Seonhee Kim specializes in the politics of authoritarian and hybrid regimes in the region of Russia, Central Asia, and Eastern Europe. She received her Ph.D. from the University of Washington in December 2019.Kim’s work broadly speaks to the field of comparative politics and political economy, mainly covering the topics of state repression, social movements, judicial politics, authoritarian electoral institutions, space security, and the welfare state. Her doctoral research focused on judicial measures used to repress civil society in Russia since the Bolotnaya protest in 2012. The dissertation project investigates how the use of officially established procedures for the state’s coercion in the pursuit of regime legitimacy results in an unexpectedly moderate level of repression. The case of Russia reveals that the preexisting institutional structure of the repressive apparatus as a whole prefers quantity over quality in the direction of avoiding bureaucratic liability, dictating the terms of investigation, prosecution, and, finally, courts’ rulings. The confluence of the repressive laws and the preexisting institutional inertia results in a proliferating rate of convictions with light punishment, accounting for the relatively mild level of coercion.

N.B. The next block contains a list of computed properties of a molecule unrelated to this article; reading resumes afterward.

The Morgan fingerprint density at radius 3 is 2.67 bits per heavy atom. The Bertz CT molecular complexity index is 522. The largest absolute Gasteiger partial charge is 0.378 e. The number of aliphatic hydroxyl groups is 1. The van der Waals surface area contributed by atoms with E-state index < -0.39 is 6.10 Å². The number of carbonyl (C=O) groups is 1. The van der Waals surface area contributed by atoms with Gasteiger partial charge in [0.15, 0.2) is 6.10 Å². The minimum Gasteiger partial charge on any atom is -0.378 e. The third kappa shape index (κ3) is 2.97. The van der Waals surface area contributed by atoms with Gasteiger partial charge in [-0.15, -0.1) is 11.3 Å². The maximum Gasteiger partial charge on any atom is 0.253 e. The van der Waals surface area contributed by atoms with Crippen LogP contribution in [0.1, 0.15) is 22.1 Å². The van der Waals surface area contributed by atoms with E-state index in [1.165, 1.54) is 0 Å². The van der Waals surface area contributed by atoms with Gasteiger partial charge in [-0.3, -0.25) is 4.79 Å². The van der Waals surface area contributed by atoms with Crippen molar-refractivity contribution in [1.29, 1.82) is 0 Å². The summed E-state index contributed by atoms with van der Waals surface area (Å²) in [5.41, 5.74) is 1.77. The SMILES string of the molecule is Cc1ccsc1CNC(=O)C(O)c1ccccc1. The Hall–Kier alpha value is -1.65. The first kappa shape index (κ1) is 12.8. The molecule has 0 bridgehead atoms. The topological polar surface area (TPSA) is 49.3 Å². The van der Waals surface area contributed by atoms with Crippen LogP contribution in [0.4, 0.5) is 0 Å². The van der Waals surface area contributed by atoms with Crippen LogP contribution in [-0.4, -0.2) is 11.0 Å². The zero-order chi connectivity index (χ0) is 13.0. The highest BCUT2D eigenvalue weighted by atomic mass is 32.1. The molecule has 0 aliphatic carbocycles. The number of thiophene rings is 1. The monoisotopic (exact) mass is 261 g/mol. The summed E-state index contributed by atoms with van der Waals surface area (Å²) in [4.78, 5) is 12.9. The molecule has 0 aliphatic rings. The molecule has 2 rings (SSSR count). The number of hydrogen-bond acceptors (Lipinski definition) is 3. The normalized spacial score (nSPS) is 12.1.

At the Harriman Institute, Kim will work on converting her doctoral dissertation into a book on state repression in contemporary authoritarian regimes, with the addition of cases from comparative states. Other ongoing research projects probe the role of the judiciary in the state’s response to dissent movements in Russia; the strategies for informational control to manage popular discourse. Seonhee Kim has presented her research at several conferences, such as International Junior Workshop for Slavic and Eurasian Studies at UCL, U.K (2016), Post-Communism 25+ at OSCE, Issuk Kul, Kyrgyzstan, (2016), MPSA, Chicago (2018), REECAS NW at UW (2018), and APSA, Washington D.C. (2019).
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